Sugar Withdrawal Symptoms & What to Expect
Sugar withdrawal can be a beast. The side effects, both physical and mental, can make giving up sugar, or even simply cutting it down, a real challenge.
This is a problem. Excess sugar consumption in the West is amongst the leading causes of many chronic diseases, including obesity, type II diabetes, and heart disease. It also leads to crashes and spikes in energy and mood. We would all do well to limit our sugar intake – we will be healthier, happier, and slimmer for doing so.
But what happens to your body as you cut it out or down? What does sugar withdrawal feel like, and what kind of timeline are we working to, here?
Sugar addiction and reliance: a brief history
There are solid reasons for your sugar cravings. It is part and parcel of being a human being, evolved from the stock we all come from. We have evolved to seek out high-calorie, fast absorbing energy from sugar sources such as fruit. Our bodies have evolved to turn this sugar into body fat, especially around our vital organs, keeping us safe, energised and warm during leaner periods.
There are profoundly strong neurological mechanisms underpinning this desire for sugar. They all but guarantee that we will always choose sugar where and when we have the option. Unfortunately, we have this option pretty much constantly in the twenty first century. Our bodies and brains simply haven’t caught up with this overabundance.
Our brains evolved to reward this instinct for sugar by releasing neurotransmitters that make us feel good. Neurotransmitters are chemical messengers within the brain. There are billions of them, with lots and lots of different tasks. In this case, they give us a high, an energy rush, a feeling of euphoria.
Certain drugs like heroin and cocaine are highly addictive because of this same mechanism. Some addictive drugs will mimic these feel-good neurotransmitters. Others will cause the brain to release them in the same way that sugar does. We see dependence on these drugs during addiction, alongside withdrawal when they are removed.
Sugar is similar. This can all result in sugar withdrawal when we cut it out or down.
What do we mean by ‘sugar’ withdrawal?
Let’s straighten out a bit of terminology before we get too far into this. I’m not arguing that you should go sugar-free, unless you are attempting a ketogenic diet. Regular, mixed, balanced diets will contain it as many of the healthy foods we typically consume contain it in some form or another. This includes dairy produce, fruit, some vegetables, and bread.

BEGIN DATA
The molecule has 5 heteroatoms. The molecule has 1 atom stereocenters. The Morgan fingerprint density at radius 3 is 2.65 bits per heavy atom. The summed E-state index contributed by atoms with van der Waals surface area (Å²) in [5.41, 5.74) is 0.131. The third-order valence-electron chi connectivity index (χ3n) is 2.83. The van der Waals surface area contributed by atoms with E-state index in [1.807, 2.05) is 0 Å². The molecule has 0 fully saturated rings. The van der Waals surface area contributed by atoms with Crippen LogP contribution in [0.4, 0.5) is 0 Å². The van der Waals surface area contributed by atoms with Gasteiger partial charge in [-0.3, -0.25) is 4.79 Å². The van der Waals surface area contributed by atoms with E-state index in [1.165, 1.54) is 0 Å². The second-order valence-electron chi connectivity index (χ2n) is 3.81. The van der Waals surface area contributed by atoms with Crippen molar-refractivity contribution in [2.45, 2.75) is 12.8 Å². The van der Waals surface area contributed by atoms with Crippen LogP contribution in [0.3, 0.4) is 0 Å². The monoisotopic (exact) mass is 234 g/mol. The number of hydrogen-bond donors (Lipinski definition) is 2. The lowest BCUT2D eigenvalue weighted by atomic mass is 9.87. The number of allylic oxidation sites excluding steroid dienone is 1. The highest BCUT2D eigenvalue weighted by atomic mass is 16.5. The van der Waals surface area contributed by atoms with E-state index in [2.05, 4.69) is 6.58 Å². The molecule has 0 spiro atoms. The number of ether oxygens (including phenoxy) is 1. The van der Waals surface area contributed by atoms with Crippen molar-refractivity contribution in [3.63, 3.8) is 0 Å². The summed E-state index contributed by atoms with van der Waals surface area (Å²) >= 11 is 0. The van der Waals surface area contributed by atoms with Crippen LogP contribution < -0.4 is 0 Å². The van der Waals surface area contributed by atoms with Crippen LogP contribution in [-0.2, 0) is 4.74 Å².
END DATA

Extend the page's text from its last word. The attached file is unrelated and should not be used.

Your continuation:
Don’t cut these out unless you really have to – unless your doctor tells you that you need to for health reasons.
Rather, when we talk about cutting sugar down or out, and the sugar withdrawal that comes with it, we are talking about refined, added sugars.
Think of anything sweet that isn’t natural – chocolate and sweets, soda, alcohol, as well as sweetened tea and anything that you add sugar to yourself. Think, too, of ready meals and processed foods, such as many types of bread, microwave meals, pre-made sauces and so on. These generally contain a lot of sugar and salt to make them more appealing. Even packaged meats will often have added sugars.
Withdrawal implies addiction. We have seen that sugar can indeed be addictive. However, you needn’t be addicted to sugar to, firstly, benefit from cutting it out or down, or, secondly, experience withdrawal. Addiction is simply the thick end of the wedge. What follows below is applicable to most of us, even those at that wedge’s thinner end.
Sugar reliance and withdrawal
There are some very good reasons why we like sugar so much.
Obviously, it tastes nice to most of us. It is a very simple source of energy, meaning that our bodies naturally want it – as above, our bodies have evolved to seek out the simplest, easiest calorie sources going. However, as we have seen, there is more to it than simple taste.
Sugar has quite a profound physiological, and neurological effect on our bodies. It causes the brain to release endorphins. These work similarly to opioids – they make us happier and work as mild pain relief whilst also being addictive. It also causes the brain to release dopamine, our ‘happy chemicals’, that lift our mood. Dopamine in particular is crucial to habit formation.